Jack Jacquez Jr., 27, was shot in the back only ten days earlier in by local police in Rocky Ford, Colorado. In a written statement read aloud at the police protest, his father said the police officer was off-duty at the time of the shooting (in happened at 2:30 AM, in Jacquez's home), and that he believes the officer had a personal vendetta against his son.


"We expect our officers to act in a respectful and professional manner at all times," a Denver Police Public Information Officer wrote in an email response to my inquiry about this pattern of violence. "If a situation happens when an officer does not act as he/she is expected to, we will be transparent about the situation."

The officer added that the department is currently in a pilot stage of an officer body camera program, and have "asked Denver City Council for a budget expansion for the 2015 budget so that we can purchase 800 cameras for all patrol and traffic officers." Police departments around the country are moving toward camera programs. Some early indicators suggest cameras make a real difference, but it remains to be seen if they can change the policing culture in big cities like Denver and New York.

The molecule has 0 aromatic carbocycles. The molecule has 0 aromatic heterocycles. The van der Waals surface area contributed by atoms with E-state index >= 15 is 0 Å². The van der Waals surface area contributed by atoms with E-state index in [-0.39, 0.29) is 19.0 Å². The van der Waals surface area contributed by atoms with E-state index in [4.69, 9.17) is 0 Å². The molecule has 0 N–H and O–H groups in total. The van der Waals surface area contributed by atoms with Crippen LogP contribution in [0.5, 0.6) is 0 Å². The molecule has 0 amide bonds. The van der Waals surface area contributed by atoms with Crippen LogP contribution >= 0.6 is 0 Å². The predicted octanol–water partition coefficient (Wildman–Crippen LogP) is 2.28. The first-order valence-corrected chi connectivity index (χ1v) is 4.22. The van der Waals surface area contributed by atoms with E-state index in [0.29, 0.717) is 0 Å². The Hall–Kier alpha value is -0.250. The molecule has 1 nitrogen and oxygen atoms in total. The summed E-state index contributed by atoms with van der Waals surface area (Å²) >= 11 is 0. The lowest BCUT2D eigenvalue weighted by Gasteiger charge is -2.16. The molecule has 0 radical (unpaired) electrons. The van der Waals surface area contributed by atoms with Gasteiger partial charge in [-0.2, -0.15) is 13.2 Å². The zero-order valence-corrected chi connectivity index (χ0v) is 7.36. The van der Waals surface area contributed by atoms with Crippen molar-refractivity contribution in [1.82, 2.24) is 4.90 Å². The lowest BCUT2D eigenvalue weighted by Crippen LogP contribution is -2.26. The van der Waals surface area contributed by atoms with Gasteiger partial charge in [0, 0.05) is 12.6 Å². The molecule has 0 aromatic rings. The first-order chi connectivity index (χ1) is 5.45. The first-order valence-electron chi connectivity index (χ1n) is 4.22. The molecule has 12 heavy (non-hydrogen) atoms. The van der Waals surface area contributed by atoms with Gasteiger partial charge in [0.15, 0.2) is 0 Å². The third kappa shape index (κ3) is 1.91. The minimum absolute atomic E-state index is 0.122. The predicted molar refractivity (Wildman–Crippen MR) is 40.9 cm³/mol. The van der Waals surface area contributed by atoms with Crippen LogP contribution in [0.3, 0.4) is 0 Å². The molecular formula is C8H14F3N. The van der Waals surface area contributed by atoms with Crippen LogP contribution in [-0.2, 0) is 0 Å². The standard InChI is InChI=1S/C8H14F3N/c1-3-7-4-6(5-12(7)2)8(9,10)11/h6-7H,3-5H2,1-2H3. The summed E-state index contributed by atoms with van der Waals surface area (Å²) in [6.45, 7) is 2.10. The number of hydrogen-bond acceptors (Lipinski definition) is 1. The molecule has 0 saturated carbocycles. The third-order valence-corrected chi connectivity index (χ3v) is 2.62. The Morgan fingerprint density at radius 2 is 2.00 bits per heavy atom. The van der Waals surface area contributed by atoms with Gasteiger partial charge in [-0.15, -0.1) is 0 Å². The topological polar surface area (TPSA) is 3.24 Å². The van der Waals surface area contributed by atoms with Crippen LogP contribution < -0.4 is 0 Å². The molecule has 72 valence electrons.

But a lack of transparency isn't the primary grievance lobbied against the Denver cops, or police nationwide. Instead, it's the paucity of accountability. Very few of the officers involved in these stories have lost their jobs, and distrust tends to linger. The Emily Rice settlement was supposed to include new training procedures for cops, but all her family has seen so far is the money (they recently called a videotaped police instructional video mandated by the court a "whitewash" ). Landau's case was referred to the FBI, but the Department of Justice decided there wasn't enough evidence to pursue charges for civil rights violations.

Ultimately, cash settlements make for splashy newspaper copy, but don't seem to produce any lasting change.

"When they do settle, they put a price on your life," Landau told me at the police brutality event. "That's the city saying, 'This is what your life is worth to make this injustice go away.' Colorado sets money aside to settle these disputes out of court, because it's business as usual."